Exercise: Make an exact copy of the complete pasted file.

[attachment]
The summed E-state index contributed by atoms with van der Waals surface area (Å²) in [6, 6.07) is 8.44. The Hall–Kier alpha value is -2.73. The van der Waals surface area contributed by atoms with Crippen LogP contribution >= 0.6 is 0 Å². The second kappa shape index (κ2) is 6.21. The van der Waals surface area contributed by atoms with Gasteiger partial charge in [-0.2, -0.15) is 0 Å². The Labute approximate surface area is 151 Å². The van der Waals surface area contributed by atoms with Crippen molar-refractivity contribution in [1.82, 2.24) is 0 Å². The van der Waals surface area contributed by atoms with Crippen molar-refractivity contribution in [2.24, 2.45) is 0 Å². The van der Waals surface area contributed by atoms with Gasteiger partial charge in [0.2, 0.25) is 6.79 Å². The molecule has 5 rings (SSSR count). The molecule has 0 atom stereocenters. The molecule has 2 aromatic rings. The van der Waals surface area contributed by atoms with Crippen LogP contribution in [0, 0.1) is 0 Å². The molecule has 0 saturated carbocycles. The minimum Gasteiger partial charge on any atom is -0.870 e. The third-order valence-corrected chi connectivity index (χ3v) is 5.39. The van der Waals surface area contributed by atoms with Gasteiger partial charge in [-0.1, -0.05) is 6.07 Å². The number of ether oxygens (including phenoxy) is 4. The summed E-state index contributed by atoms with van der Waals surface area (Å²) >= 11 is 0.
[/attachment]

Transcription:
The summed E-state index contributed by atoms with van der Waals surface area (Å²) in [6, 6.07) is 8.44. The Hall–Kier alpha value is -2.73. The van der Waals surface area contributed by atoms with Crippen LogP contribution >= 0.6 is 0 Å². The second kappa shape index (κ2) is 6.21. The van der Waals surface area contributed by atoms with Gasteiger partial charge in [-0.2, -0.15) is 0 Å². The Labute approximate surface area is 151 Å². The van der Waals surface area contributed by atoms with Crippen molar-refractivity contribution in [1.82, 2.24) is 0 Å². The van der Waals surface area contributed by atoms with Crippen molar-refractivity contribution in [2.24, 2.45) is 0 Å². The van der Waals surface area contributed by atoms with Gasteiger partial charge in [0.2, 0.25) is 6.79 Å². The molecule has 5 rings (SSSR count). The molecule has 0 atom stereocenters. The molecule has 2 aromatic rings. The van der Waals surface area contributed by atoms with Crippen LogP contribution in [0, 0.1) is 0 Å². The molecule has 0 saturated carbocycles. The minimum Gasteiger partial charge on any atom is -0.870 e. The third-order valence-corrected chi connectivity index (χ3v) is 5.39. The van der Waals surface area contributed by atoms with Gasteiger partial charge in [-0.1, -0.05) is 6.07 Å². The number of ether oxygens (including phenoxy) is 4. The summed E-state index contributed by atoms with van der Waals surface area (Å²) >= 11 is 0.